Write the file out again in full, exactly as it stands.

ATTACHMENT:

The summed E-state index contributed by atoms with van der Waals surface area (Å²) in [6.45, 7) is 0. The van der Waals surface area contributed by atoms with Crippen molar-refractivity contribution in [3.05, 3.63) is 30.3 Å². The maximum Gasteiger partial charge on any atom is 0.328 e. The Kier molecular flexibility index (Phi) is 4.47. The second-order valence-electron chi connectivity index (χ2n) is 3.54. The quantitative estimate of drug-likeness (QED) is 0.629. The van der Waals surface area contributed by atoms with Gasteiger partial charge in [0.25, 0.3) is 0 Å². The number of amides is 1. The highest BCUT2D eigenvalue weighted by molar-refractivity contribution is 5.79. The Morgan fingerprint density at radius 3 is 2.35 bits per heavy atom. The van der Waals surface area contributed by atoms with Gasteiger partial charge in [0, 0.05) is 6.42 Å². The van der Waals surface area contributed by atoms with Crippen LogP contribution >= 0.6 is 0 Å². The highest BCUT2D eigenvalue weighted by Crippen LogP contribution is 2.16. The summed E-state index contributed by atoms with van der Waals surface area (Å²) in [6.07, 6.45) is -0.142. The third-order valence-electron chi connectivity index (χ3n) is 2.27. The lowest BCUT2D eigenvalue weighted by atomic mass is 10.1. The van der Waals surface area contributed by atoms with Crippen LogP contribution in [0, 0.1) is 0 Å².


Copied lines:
The summed E-state index contributed by atoms with van der Waals surface area (Å²) in [6.45, 7) is 0. The van der Waals surface area contributed by atoms with Crippen molar-refractivity contribution in [3.05, 3.63) is 30.3 Å². The maximum Gasteiger partial charge on any atom is 0.328 e. The Kier molecular flexibility index (Phi) is 4.47. The second-order valence-electron chi connectivity index (χ2n) is 3.54. The quantitative estimate of drug-likeness (QED) is 0.629. The van der Waals surface area contributed by atoms with Gasteiger partial charge in [0.25, 0.3) is 0 Å². The number of amides is 1. The highest BCUT2D eigenvalue weighted by molar-refractivity contribution is 5.79. The Morgan fingerprint density at radius 3 is 2.35 bits per heavy atom. The van der Waals surface area contributed by atoms with Gasteiger partial charge in [0, 0.05) is 6.42 Å². The van der Waals surface area contributed by atoms with Crippen LogP contribution >= 0.6 is 0 Å². The highest BCUT2D eigenvalue weighted by Crippen LogP contribution is 2.16. The summed E-state index contributed by atoms with van der Waals surface area (Å²) in [6.07, 6.45) is -0.142. The third-order valence-electron chi connectivity index (χ3n) is 2.27. The lowest BCUT2D eigenvalue weighted by atomic mass is 10.1. The van der Waals surface area contributed by atoms with Crippen LogP contribution in [0, 0.1) is 0 Å².